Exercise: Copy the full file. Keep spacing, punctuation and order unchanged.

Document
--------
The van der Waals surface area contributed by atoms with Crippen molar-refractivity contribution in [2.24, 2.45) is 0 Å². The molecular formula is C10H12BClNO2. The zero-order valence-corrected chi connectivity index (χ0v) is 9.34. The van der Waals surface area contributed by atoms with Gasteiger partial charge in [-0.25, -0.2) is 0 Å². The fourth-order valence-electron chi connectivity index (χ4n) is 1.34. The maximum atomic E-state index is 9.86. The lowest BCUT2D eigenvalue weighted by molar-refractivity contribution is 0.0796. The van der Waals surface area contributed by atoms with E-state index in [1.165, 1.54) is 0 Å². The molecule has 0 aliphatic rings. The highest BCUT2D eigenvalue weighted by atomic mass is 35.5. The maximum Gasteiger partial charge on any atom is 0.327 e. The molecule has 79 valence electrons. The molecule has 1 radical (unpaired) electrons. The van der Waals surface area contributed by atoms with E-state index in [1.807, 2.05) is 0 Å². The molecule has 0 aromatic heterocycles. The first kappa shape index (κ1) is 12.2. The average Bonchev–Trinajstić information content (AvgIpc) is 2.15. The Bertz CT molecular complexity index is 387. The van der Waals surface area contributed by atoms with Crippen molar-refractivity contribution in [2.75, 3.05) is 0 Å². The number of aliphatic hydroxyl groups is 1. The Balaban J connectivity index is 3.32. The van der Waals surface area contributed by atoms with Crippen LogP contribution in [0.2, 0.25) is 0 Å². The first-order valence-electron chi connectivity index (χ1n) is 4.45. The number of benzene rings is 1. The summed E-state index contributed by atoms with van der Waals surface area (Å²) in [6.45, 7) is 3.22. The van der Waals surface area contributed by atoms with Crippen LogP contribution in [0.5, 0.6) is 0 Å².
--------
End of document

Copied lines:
The van der Waals surface area contributed by atoms with Crippen molar-refractivity contribution in [2.24, 2.45) is 0 Å². The molecular formula is C10H12BClNO2. The zero-order valence-corrected chi connectivity index (χ0v) is 9.34. The van der Waals surface area contributed by atoms with Gasteiger partial charge in [-0.25, -0.2) is 0 Å². The fourth-order valence-electron chi connectivity index (χ4n) is 1.34. The maximum atomic E-state index is 9.86. The lowest BCUT2D eigenvalue weighted by molar-refractivity contribution is 0.0796. The van der Waals surface area contributed by atoms with E-state index in [1.165, 1.54) is 0 Å². The molecule has 0 aliphatic rings. The highest BCUT2D eigenvalue weighted by atomic mass is 35.5. The maximum Gasteiger partial charge on any atom is 0.327 e. The molecule has 79 valence electrons. The molecule has 1 radical (unpaired) electrons. The van der Waals surface area contributed by atoms with E-state index in [1.807, 2.05) is 0 Å². The molecule has 0 aromatic heterocycles. The first kappa shape index (κ1) is 12.2. The average Bonchev–Trinajstić information content (AvgIpc) is 2.15. The Bertz CT molecular complexity index is 387. The van der Waals surface area contributed by atoms with Crippen molar-refractivity contribution in [2.75, 3.05) is 0 Å². The number of aliphatic hydroxyl groups is 1. The Balaban J connectivity index is 3.32. The van der Waals surface area contributed by atoms with Crippen LogP contribution in [0.2, 0.25) is 0 Å². The first-order valence-electron chi connectivity index (χ1n) is 4.45. The number of benzene rings is 1. The summed E-state index contributed by atoms with van der Waals surface area (Å²) in [6.45, 7) is 3.22. The van der Waals surface area contributed by atoms with Crippen LogP contribution in [0.5, 0.6) is 0 Å².